Monday

22nd Jul 2019

Macedonia a step closer to visa-free travel to EU

The European Commission on Monday (25 May) presented EU member states with its assessment of how well western Balkan countries have been fulfilling the conditions for visa-free travel to the bloc, with Macedonia given the best mark, and Albania and Bosnia the worst.

According to the commission's report, posted on the website of the European Stability Initiative (ESI) – a non-profit policy institute known for its analyses and research work on South East Europe – only EU candidate Macedonia has met all necessary conditions for its citizens to be allowed to travel visa-free into the European Union.

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The commission's criteria include "document security, illegal migration including readmission, public order and security, external relations and fundamental rights," with Skopje judged to meet the benchmarks on all the points.

Montenegro and Serbia are said to "meet most benchmarks," but both have fully complied only with the requirements regarding document security, while for the remaining criteria they have met "a large majority of benchmarks."

Albania and Bosnia received the lowest grade on all points and "do not yet fully meet [any of] the benchmarks", while Kosovo was not included in the commission's assessment at all – a gap criticised by ESI.

"The most problematic aspect of the current assessments is that they [the commission] leave out Kosovo, the western Balkan state where the European Union has assumed most direct responsibility," ESI said.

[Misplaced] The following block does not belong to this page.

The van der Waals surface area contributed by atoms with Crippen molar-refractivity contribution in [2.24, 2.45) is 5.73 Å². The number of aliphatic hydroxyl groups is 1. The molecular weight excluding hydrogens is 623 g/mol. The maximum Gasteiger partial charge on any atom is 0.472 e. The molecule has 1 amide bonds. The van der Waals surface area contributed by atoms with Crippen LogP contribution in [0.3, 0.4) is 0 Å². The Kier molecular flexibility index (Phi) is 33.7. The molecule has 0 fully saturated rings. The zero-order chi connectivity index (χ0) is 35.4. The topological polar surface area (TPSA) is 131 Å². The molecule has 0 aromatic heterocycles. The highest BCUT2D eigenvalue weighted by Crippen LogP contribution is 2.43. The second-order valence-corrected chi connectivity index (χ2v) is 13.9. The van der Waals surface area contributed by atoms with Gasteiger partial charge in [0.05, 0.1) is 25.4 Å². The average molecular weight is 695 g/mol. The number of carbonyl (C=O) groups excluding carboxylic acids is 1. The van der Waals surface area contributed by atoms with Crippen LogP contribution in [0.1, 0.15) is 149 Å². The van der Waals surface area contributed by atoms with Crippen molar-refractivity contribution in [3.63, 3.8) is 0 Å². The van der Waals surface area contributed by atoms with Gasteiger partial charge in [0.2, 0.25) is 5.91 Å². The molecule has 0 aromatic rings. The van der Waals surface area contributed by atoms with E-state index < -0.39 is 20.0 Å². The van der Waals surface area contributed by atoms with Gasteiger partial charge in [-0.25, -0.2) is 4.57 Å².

"It is not clear why the EU would wish to forego such a powerful instrument to improve policing, border controls and the rule of law in Kosovo."

All in member states' hands

The updated commission report follows a previous one presented to member states in November and a subsequent series of fact-finding missions that were carried together with national experts from EU countries between January and March this year.

Member states are now to present the commission with their views on the report, after which the EU executive will present its final assessment for their approval.

"I am very satisfied by the efforts made by the countries of the region in implementing the [visa liberalisation] road maps and by their excellent co-operation in the organisation of the expert missions and I am looking forward to the comments and views of the member states," EU justice commissioner Jacques Barrot said in a statement.

"Bearing them in mind, I will present as soon as possible a proposal to the College to abolish the visa obligation for the citizens of the country/countries which will have met the benchmarks of the road maps. I am confident that visa liberalisation with all the countries of the western Balkans is a tangible prospect," he added.

For his part, EU enlargement commissioner Olli Rehn has repeatedly said he hoped the bloc's member states could take a decision on visa-free travel "for the most advanced countries" in the course of the year.

Under that scenario, Macedonians could travel to the EU without visas as of next year.

The lengthy and difficult process of obtaining a visa to enter the EU was imposed on the western Balkan countries in the aftermath of the 1990s Yugoslav war, with the bloc promising as far back as 2003 to start talks with the countries' governments to lift this obligation.

But to date, Croats are the only western Balkan citizens who can travel visa-free to the EU.

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